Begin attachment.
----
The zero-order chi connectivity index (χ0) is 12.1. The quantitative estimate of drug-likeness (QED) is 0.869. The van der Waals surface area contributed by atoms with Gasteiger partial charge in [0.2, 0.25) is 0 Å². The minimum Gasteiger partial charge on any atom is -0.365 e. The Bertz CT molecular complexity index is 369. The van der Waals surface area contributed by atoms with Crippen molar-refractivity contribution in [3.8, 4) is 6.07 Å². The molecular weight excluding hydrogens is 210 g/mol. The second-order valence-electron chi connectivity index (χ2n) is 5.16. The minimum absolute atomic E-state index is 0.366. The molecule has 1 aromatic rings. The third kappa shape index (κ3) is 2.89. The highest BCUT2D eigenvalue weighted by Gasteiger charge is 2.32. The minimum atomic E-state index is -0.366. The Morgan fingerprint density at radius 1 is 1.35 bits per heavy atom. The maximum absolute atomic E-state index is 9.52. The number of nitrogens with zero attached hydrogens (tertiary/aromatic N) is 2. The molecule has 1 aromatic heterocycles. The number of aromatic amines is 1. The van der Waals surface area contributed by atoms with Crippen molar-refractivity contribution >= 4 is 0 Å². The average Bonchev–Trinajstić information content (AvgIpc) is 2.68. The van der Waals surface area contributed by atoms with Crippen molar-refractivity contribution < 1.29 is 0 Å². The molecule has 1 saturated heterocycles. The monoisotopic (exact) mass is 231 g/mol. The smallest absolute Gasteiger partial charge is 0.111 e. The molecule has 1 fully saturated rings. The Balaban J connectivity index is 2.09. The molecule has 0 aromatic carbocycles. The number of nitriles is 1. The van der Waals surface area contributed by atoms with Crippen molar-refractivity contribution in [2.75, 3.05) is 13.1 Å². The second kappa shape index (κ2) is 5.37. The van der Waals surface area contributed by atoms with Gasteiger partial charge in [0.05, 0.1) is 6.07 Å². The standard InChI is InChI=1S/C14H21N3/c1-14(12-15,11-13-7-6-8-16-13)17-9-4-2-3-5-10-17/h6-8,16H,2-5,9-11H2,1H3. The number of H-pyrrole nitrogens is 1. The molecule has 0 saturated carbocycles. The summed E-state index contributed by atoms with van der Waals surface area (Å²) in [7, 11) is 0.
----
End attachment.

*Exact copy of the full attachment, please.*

The zero-order chi connectivity index (χ0) is 12.1. The quantitative estimate of drug-likeness (QED) is 0.869. The van der Waals surface area contributed by atoms with Gasteiger partial charge in [0.2, 0.25) is 0 Å². The minimum Gasteiger partial charge on any atom is -0.365 e. The Bertz CT molecular complexity index is 369. The van der Waals surface area contributed by atoms with Crippen molar-refractivity contribution in [3.8, 4) is 6.07 Å². The molecular weight excluding hydrogens is 210 g/mol. The second-order valence-electron chi connectivity index (χ2n) is 5.16. The minimum absolute atomic E-state index is 0.366. The molecule has 1 aromatic rings. The third kappa shape index (κ3) is 2.89. The highest BCUT2D eigenvalue weighted by Gasteiger charge is 2.32. The minimum atomic E-state index is -0.366. The Morgan fingerprint density at radius 1 is 1.35 bits per heavy atom. The maximum absolute atomic E-state index is 9.52. The number of nitrogens with zero attached hydrogens (tertiary/aromatic N) is 2. The molecule has 1 aromatic heterocycles. The number of aromatic amines is 1. The van der Waals surface area contributed by atoms with Crippen molar-refractivity contribution >= 4 is 0 Å². The average Bonchev–Trinajstić information content (AvgIpc) is 2.68. The van der Waals surface area contributed by atoms with Crippen molar-refractivity contribution < 1.29 is 0 Å². The molecule has 1 saturated heterocycles. The monoisotopic (exact) mass is 231 g/mol. The smallest absolute Gasteiger partial charge is 0.111 e. The molecule has 1 fully saturated rings. The Balaban J connectivity index is 2.09. The molecule has 0 aromatic carbocycles. The number of nitriles is 1. The van der Waals surface area contributed by atoms with Crippen molar-refractivity contribution in [2.75, 3.05) is 13.1 Å². The second kappa shape index (κ2) is 5.37. The van der Waals surface area contributed by atoms with Gasteiger partial charge in [0.05, 0.1) is 6.07 Å². The standard InChI is InChI=1S/C14H21N3/c1-14(12-15,11-13-7-6-8-16-13)17-9-4-2-3-5-10-17/h6-8,16H,2-5,9-11H2,1H3. The number of H-pyrrole nitrogens is 1. The molecule has 0 saturated carbocycles. The summed E-state index contributed by atoms with van der Waals surface area (Å²) in [7, 11) is 0.